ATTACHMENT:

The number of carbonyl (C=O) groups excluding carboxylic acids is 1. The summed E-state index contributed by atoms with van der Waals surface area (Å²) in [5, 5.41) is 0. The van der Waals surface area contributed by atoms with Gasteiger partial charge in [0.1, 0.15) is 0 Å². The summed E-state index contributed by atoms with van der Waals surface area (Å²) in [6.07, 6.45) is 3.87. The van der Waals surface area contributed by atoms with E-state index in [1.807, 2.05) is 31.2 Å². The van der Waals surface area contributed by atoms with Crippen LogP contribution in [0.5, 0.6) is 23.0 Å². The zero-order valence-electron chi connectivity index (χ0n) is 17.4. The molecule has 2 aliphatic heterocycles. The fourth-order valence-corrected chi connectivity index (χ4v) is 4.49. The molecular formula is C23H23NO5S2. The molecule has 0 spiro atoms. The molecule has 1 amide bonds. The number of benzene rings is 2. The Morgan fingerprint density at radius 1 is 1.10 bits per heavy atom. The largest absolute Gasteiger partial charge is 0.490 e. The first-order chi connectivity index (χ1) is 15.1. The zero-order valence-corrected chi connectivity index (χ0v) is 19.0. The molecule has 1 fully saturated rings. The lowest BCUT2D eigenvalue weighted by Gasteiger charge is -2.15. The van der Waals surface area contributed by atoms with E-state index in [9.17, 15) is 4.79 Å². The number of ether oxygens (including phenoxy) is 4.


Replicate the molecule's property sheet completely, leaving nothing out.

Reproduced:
The number of carbonyl (C=O) groups excluding carboxylic acids is 1. The summed E-state index contributed by atoms with van der Waals surface area (Å²) in [5, 5.41) is 0. The van der Waals surface area contributed by atoms with Gasteiger partial charge in [0.1, 0.15) is 0 Å². The summed E-state index contributed by atoms with van der Waals surface area (Å²) in [6.07, 6.45) is 3.87. The van der Waals surface area contributed by atoms with E-state index in [1.807, 2.05) is 31.2 Å². The van der Waals surface area contributed by atoms with Crippen LogP contribution in [0.5, 0.6) is 23.0 Å². The zero-order valence-electron chi connectivity index (χ0n) is 17.4. The molecule has 2 aliphatic heterocycles. The fourth-order valence-corrected chi connectivity index (χ4v) is 4.49. The molecular formula is C23H23NO5S2. The molecule has 0 spiro atoms. The molecule has 1 amide bonds. The number of benzene rings is 2. The Morgan fingerprint density at radius 1 is 1.10 bits per heavy atom. The largest absolute Gasteiger partial charge is 0.490 e. The first-order chi connectivity index (χ1) is 15.1. The zero-order valence-corrected chi connectivity index (χ0v) is 19.0. The molecule has 1 fully saturated rings. The lowest BCUT2D eigenvalue weighted by Gasteiger charge is -2.15. The van der Waals surface area contributed by atoms with E-state index in [9.17, 15) is 4.79 Å². The number of ether oxygens (including phenoxy) is 4.